JAMBASE: Turning to JRAD, I think we’re all familiar by now with the JRAD origin story and that you guys never anticipated this to blow up like it has, so I won’t dwell there. But you’ve been doing this for three years now, what itch does playing in JRAD scratch for you, musically?
MB: Man, I’ll be in a fucking One Direction cover band with Joe Russo if he asked me to. I’ll play with Joe till the end of my life, not to mention Dave and Scott [Metzger] and Tommy [Hamilton]. We’ve all been working so hard over the last 15-or-so years in this same, similar scene, so when I hang out with them, it’s hanging out with my crew. When I’m playing music with them, whatever music that happens to be, it’s amazing. This music fortunately just happens to be music that packs in bigger rooms: we can do this and pay the rent, man.
But we’re all buddies. These are the guys we started the whole scene with in New York and the area. This particular lineup started with Bustle In Your Hedgerow and evolved into this, and I think for Joe, when Furthur ended, he was just excited to try out these tunes he’d learned with his friends and decided to run with it. We’re just so seriously enjoying ourselves — it’s a fun outlet.
The other thing is I did get to learn the catalog of the Dead. When I was in high school, I didn’t listen to the Dead much — I remember being 15 or 16 and thinking it was too mellow, or too country or whatever. I definitely appreciate it now. I’m into it. The only thing I would be fearful of is that when you play anybody else’s music, you get pigeonholed into just that one thing. I have other outlets, of course, and I’m so busy with my thing.
JAMBASE: The pigeonhole concern makes sense, but I think all five of you have been pretty consistent in not framing JRAD as the main priority.
MB: Right. It might be financially a main gig for everybody when we’re doing it, but it’s just fun — that’s what it is. It’s amazing that it’s become so rewarding, financially too. Our thing is, let’s make sure we don’t overdo it. We’re going to keep it alive, but not overdo it. It’s kind of hard to walk that line. But I feel like Joe and the management he’s working with are good at looking at the full year and finding out where it makes sense. We’re only doing 25 to 30 JRAD shows this year, whereas we did over 50 last year. That was a lot.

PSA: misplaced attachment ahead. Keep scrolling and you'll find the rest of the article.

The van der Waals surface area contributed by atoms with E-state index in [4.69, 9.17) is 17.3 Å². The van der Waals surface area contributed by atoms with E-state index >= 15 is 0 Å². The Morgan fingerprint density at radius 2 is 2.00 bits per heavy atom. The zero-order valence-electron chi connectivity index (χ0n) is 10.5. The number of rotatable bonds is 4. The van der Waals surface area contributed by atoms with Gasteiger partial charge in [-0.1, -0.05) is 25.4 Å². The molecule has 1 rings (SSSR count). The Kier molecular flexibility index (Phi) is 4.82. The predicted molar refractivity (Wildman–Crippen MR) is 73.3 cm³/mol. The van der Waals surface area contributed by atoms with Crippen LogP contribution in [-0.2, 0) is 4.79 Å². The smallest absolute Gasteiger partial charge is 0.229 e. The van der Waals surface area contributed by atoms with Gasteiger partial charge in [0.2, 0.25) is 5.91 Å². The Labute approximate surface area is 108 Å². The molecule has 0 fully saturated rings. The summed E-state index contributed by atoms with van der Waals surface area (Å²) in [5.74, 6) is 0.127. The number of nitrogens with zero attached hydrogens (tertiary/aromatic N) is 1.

JAMBASE: I always have to ask The Duo question. Any thoughts on when you and Joe might lace up those spurs again?
MB: We’re fantasizing about making a new record here in my studio. Literally any time we’re out together for JRAD, he brings it up or his manager brings it up. I always say the timing will present itself. We’re so busy with JRAD and my own thing and other things, so we’re waiting for the space to open up. But we talk about it every time.
JAMBASE: Time goes fast — it’s been, what, four or five years since you’ve moved to Saugerties [New York]?
MB: Yes, five years this April.
JAMBASE: And you mentioned Kenny and Amy, you must be firmly entrenched in the scene up there by now.
MB: I have a bunch of friends, yeah, and there are a lot of people up here. But what I like is it’s just been amazing to have a space — another building connected to my house where the workspace is incredible. I’ve done a lot of work here and brought others over too. My friend does the music for Bob’s Burgers, I’ve helped out there. I’ve recorded a lot. I put keyboards on a lot of records. Carl Newman from The New Pornographers, he came over here, I did keyboards. Shakey Graves was just at Levon’s place, I worked on that, Tracy Bonham is here. It’s like a whole other crew. Joe and Scott and Dave and Tommy are a crew, my crew, my people. Up here it’s a different crew, sort of a newer crew to also live in. And it’s a moms and dads crew, too. We have two kids so we’re constantly doing stuff in the community and at the school and meeting a lot of people.
JAMBASE: Very cool. Well, Marco, the name of this column is The Art Of The Sit-In so here’s me asking for your sit-in story: you with another band or someone else with one of your bands. What comes to mind first?
MB: Man, you know I love playing with Matt Burr, from Grace Potter & The Nocturnals. This is a couple months ago, but he did this Pink Floyd thing [Dark Side Of The Mountain] and that was fun as hell. Another one I’m excited about is actually a sit-in that’s coming up. I’m going to sub in Dan Auerbach’s project The Arcs, for their keyboard player, for a run at the end of April.
JAMBASE: Do you know Dan?
MB: No, but I know Richard [Swift], we did Swift with him. Leon Michels their keyboard player is having a baby, and they reached out. Dan and Richard were like, “You’re the only guy we want.” Holy shit, what a nice thing to hear. So I’ve been learning a lot of their tunes and getting deep into it. This will be fun.